‘It means that you believe in equality’

Lucy Kellaway is pretty smart. She went to Oxford, makes programmes for Radio 4 and is an associate editor at the Financial Times. I am a fan: like the flake in a 99 Whip, I save her columns for last, looking forward to her straightforward, witty style as I trawl through the less sprightly items of the day.

It is therefore a little astonishing to read that it has taken 54-year-old Kellaway her entire life (minus a week) to realise that she’s a feminist. In her latest column she relates that until an advertisement for shampoo prompted the revelation last week, she ‘had thought that women who did professional jobs were a privileged group who should stop complaining’.

Granted, Kellaway gets marks for self-awareness and her nod to what the academics term awkwardly ‘intersectionality’ – the notion that gender cannot be considered in isolation from other aspects of our makeup such as class, race and sexual orientation. But she falls into a trap that snares so many professional women (including myself): that of either misunderstanding or simply forgetting that the basic principle of feminism is equality.

kate nash picYes, professional women are often privileged. Educated, employed, given choices. Yet quite frequently our male colleagues are more so. Think the UK’s 9.6 per cent pay gap in favour of men, laws which make women responsible for childcare and Kellaway’s own observation that cultural expectations of their sex mean that many women waste more time on their appearances than do their male equivalents. Kellaway need only have looked round the FT office for clues. Among the paper’s 20 heavyweight columnists, for example, there is a single woman, Gillian Tett. The men and women of the privileged professional class are not equal.

Like Kellaway, it took me years to acknowledge my feminism. I too saw the opportunities I had and was grateful. Calling myself a feminist seemed not only unnecessary, but an act of self-sabotage. I heard ‘feminist’ and thought ‘troublemaker’. It wasn’t a word bosses and colleagues wanted to hear. It wasn’t a word men wanted to hear. And why did I care? Because these people held the power, and behaviour which disrupted or threatened that probably wasn’t a good idea.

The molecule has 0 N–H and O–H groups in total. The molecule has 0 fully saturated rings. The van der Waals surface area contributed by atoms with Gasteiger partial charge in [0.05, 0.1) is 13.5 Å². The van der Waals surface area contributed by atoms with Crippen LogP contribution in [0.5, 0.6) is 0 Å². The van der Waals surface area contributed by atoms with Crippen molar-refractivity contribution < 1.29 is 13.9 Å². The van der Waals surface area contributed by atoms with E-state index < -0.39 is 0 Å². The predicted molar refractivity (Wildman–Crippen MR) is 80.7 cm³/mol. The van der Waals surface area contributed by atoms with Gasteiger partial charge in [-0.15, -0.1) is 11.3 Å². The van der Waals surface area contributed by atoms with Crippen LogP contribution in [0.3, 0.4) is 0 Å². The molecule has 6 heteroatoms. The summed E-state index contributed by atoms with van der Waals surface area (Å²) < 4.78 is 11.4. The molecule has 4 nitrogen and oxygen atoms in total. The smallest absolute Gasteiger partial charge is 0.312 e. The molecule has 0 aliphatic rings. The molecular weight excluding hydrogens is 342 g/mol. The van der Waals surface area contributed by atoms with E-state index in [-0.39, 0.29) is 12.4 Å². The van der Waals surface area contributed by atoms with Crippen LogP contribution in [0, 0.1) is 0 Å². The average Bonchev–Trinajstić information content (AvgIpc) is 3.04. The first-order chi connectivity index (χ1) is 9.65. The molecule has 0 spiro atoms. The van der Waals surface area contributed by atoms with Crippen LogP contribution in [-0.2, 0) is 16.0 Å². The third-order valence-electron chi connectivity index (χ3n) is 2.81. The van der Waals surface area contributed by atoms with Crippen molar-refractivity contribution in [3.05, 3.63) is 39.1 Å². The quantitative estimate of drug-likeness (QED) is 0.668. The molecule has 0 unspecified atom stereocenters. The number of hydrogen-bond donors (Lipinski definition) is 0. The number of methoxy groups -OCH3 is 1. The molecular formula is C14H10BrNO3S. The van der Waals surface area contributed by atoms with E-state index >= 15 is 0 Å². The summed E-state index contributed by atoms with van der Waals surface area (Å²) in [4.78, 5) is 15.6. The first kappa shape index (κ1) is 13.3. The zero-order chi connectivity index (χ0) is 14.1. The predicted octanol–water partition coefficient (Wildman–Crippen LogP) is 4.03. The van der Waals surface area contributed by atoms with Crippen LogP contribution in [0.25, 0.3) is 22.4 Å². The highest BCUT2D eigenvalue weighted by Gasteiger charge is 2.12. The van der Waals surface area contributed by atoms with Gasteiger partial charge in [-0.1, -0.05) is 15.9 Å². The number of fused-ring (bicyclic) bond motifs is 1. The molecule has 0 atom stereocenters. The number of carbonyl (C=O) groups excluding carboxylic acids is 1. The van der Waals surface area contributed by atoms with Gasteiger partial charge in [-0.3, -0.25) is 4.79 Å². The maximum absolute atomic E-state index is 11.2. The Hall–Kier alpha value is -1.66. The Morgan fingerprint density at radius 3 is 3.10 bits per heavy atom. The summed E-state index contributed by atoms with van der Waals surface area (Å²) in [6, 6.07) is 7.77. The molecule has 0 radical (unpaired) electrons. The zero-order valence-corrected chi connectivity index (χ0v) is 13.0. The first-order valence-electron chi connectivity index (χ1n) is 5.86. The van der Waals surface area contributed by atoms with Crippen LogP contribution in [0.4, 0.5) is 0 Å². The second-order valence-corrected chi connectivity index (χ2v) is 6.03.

My gratitude for the chances which I have remains. Yet by stopping to understand that the essence of feminism is equality, it seems blindingly obvious that professionals can and should be feminists. Life might be pretty good for the professional woman – but that doesn’t mean it’s as fair as it could be, for women or men.

In moments of doubt I remind myself of a conversation between mother and daughter, overheard on a train, and relayed via Twitter (so long ago that the precise source escapes me, alas). It presents feminism’s drive for equality – and suggests that you don’t have to wait until adulthood to recognise it. It goes like this:

Daughter: ‘I’m not a feminist.’

Mother: ‘Do you want to own stuff and choose who you sleep with?’

Daughter: ‘Yes.’

Mother: ‘Then you’re a feminist.’*

*11.2.14 I’m pleased to report that my Twitter feed has just coughed up the source: @MirandaKeeling, to whom thanks and apologies for a slight misremembering. Keeling’s original reads thus:

‘Teenager on train: I’m not a feminist. Mum: Do you want to own things and decide who you sleep with? Teen: Yeah. Mum: You’re a feminist.’


‘City’, meet ‘Fringe’

On Monday, Jules Birch wrote a post questioning George Osborne’s choice of venue in which to claim the economy is ‘turning a corner‘. Was, Birch wondered, a luxury development on the edge of the Square Mile, arguably dependent by degrees on debt-fuelled government schemes, wealthy overseas buyers and ‘life support’ interest rates really symbolic of the ‘tentative recovery’ the Chancellor declared it to be?

Illustrating the point that the development, One Commercial Street, is more likely a sign of overseas appetite for prime London property than a resurgent UK economy, was this image from the scheme’s marketing campaign:

commercial st pic


The glossy, contrived picture – for all Osborne’s talk of ‘an aspirational society’ so distant from the lived experiences of most Britons, let alone those at the sharp end of coalition policies –  is a succinct visual representation of fears that Britain is returning towards a precariously balanced economy in which wealth inequality is given free rein. Yet the work done by this image does not stop there.

Equally striking are the gendered messages it transmits. On the left we have the immaculately groomed and clad young, implicitly able-bodied, white male. He stands afront a skyscrapered backdrop, gazing with quiet assurance at the opportunities which everything about his appearance tell us are his for the taking. This man, the slogan states, is ‘City’. (No pressure gents).

His opposite number is ‘Fringe’. Fringe, the dark shadows of her image suggest, comes out to play at night – presumably when City, pictured in broad daylight, can take a break from all that fiendishly complex finance-type work. We don’t know what Fringe gets up to during the day, but what is clear is that once darkness falls she doesn’t seem to need to wear clothes. Some strategically placed jewellery, some slap and an elegant hair-do are all the adornment she needs. Those and an alluring pose.